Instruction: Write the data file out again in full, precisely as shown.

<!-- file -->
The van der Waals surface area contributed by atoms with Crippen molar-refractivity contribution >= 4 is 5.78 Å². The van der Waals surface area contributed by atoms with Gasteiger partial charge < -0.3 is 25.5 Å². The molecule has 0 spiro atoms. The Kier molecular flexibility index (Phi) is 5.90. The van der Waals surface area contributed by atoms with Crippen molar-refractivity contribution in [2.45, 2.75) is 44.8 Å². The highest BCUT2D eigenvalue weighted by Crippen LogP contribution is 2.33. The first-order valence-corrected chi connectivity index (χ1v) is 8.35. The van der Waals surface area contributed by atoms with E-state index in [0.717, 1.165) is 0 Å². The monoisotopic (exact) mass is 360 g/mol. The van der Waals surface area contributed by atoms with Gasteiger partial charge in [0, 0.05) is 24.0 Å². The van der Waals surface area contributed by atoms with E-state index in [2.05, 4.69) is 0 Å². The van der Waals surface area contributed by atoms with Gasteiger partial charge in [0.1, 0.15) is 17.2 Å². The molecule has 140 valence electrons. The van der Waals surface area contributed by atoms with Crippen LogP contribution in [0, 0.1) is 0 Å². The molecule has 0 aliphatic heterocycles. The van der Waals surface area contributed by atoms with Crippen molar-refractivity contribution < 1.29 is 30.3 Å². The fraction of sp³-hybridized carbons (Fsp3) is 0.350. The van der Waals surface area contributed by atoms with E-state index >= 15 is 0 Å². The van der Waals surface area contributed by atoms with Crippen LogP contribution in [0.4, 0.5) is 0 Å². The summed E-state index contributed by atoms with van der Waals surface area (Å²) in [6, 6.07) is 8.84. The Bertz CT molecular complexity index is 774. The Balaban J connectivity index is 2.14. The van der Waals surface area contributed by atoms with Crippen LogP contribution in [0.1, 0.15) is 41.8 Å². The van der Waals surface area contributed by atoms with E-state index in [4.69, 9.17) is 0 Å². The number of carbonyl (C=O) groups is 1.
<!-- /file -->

The van der Waals surface area contributed by atoms with Crippen molar-refractivity contribution >= 4 is 5.78 Å². The van der Waals surface area contributed by atoms with Gasteiger partial charge < -0.3 is 25.5 Å². The molecule has 0 spiro atoms. The Kier molecular flexibility index (Phi) is 5.90. The van der Waals surface area contributed by atoms with Crippen molar-refractivity contribution in [2.45, 2.75) is 44.8 Å². The highest BCUT2D eigenvalue weighted by Crippen LogP contribution is 2.33. The first-order valence-corrected chi connectivity index (χ1v) is 8.35. The van der Waals surface area contributed by atoms with E-state index in [0.717, 1.165) is 0 Å². The monoisotopic (exact) mass is 360 g/mol. The van der Waals surface area contributed by atoms with Gasteiger partial charge in [0, 0.05) is 24.0 Å². The van der Waals surface area contributed by atoms with E-state index in [2.05, 4.69) is 0 Å². The van der Waals surface area contributed by atoms with Gasteiger partial charge in [0.1, 0.15) is 17.2 Å². The molecule has 140 valence electrons. The van der Waals surface area contributed by atoms with Crippen LogP contribution in [0, 0.1) is 0 Å². The molecule has 0 aliphatic heterocycles. The van der Waals surface area contributed by atoms with Crippen molar-refractivity contribution < 1.29 is 30.3 Å². The fraction of sp³-hybridized carbons (Fsp3) is 0.350. The van der Waals surface area contributed by atoms with E-state index >= 15 is 0 Å². The van der Waals surface area contributed by atoms with Crippen LogP contribution in [0.4, 0.5) is 0 Å². The summed E-state index contributed by atoms with van der Waals surface area (Å²) in [6, 6.07) is 8.84. The Bertz CT molecular complexity index is 774. The Balaban J connectivity index is 2.14. The van der Waals surface area contributed by atoms with Crippen LogP contribution in [0.1, 0.15) is 41.8 Å². The van der Waals surface area contributed by atoms with E-state index in [4.69, 9.17) is 0 Å². The number of carbonyl (C=O) groups is 1.